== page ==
New Year’s Day my husband and I started off with Bible reading and a prayerful recommitment to God; a half hour later I had a big argument with him and dug in my heels all morning.
At the risk of making my life a daily reality show for this website, I thought it worth a column to review what happened and see what conclusions we can draw.
I see two basic possibilities. One is to say that we Christians have such a sin nature that we cannot help but sinning. A woman I know once quipped, “I can’t even cross the parking lot to my car after church without sinning. That’s why I need a Savior.”
Another possibility is that we can help it, and do not have to sin, but that every time we commit a sin it is because we have chosen to disobey the Spirit and to choose our own way.
These are two very different Christian anthropologies. The first one speaks of the metaphysical necessity of sin and the continuing bondage of the believer to a sinful nature, and of Christ’s role as constant forgiver but not enabler to escape sin. This view sees what I did yesterday morning as proof I have a sin nature and cannot help but sin.
The second view is that the Christian is no longer controlled by a sin nature and no longer sins by necessity but only by choice in every instance. This view sees the atonement of Christ as not merely a spring of constant forgiveness of a constant stream of sinning but as the enablement to say “no” to temptation at any given moment.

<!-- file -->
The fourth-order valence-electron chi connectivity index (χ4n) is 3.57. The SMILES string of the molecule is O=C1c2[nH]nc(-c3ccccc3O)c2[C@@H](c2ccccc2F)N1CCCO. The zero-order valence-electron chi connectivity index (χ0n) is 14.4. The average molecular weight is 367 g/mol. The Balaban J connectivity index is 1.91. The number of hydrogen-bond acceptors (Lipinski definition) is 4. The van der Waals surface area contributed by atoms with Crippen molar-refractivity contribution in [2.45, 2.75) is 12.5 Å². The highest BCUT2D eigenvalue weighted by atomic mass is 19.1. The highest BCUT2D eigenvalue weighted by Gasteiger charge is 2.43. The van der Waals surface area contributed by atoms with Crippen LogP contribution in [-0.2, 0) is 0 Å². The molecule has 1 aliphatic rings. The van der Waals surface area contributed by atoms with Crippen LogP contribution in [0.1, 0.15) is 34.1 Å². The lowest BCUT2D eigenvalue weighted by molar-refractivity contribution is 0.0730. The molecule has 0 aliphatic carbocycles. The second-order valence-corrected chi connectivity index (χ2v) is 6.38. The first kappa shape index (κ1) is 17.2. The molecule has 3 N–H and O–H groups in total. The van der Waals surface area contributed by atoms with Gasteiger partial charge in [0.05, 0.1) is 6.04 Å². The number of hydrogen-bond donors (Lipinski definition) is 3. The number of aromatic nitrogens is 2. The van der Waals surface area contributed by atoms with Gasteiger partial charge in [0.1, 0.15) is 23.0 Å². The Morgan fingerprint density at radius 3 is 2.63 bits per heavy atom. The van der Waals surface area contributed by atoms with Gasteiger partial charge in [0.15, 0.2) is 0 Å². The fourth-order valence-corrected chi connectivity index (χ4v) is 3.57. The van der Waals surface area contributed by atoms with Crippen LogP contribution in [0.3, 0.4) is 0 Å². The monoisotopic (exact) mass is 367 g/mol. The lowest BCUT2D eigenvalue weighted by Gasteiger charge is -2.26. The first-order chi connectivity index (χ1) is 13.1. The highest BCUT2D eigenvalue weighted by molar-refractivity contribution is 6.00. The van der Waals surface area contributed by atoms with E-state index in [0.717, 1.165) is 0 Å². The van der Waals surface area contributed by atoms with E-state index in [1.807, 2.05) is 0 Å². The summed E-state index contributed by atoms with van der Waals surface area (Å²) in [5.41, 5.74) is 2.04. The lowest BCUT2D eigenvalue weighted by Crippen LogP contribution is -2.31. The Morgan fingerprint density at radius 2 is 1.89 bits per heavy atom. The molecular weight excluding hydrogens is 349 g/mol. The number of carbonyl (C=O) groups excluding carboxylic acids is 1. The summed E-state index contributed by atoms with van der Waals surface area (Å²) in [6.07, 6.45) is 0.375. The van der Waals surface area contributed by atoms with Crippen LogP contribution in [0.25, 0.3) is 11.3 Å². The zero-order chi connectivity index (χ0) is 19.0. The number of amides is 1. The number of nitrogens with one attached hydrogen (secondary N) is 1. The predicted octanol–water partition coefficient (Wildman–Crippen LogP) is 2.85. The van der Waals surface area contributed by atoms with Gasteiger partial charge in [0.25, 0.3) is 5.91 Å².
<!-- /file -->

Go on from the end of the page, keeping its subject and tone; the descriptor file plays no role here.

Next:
Which is the right view? The way I feel as I go about my business will have everything to do with which notion I carry around in my head, so the answer to this question is not academic but of the utmost practicality.
Foreseeing Peter’s out-of-the-blue denial of Him in the courtyard, Jesus said to Peter:
“… I have prayed for you that your faith may not fail. And when you have turned again, strengthen your brothers” (Luke 22:32).
As a result of Jesus’ prayers and the giving of the Spirit, Peter went on to be a changed man. He talked and acted differently. Sin became an anomaly (see Galatians 2:11-12) for him. Now he was in a position to “strengthen [his] brothers.” With what message did he strengthen them? With the message that they were sinners and would probably keep on sinning? No, he said this:
“… whoever has suffered in the flesh has ceased from sin, so as to live for the rest of the time in the flesh no longer for human passions but for the will of God” (1 Peter 4:1-2).
“No longer controlled” is the way Peter said we may choose “to live for the rest of the time in the flesh.” Brothers, if you sin, confess it and move on and resolve to sin no more. Do not be bogged in the downheartedness of the soul-suppressing belief that you are bound to sin every hour and every day. No one will ever hit a target he believes is impossible to hit.
God’s solemn word is that we have a new nature (2 Corinthians 5:17). We are not even allowed to reckon ourselves as still being under the old nature (Romans 6:11). We are to be continually putting to death the vestiges of the old in us, which are a bluff, and to enjoy “obedience, which leads to righteousness” (Romans 6:16).
In 2014 let us get a more biblical view of ourselves and God’s grace—grace for forgiveness but also for obedience.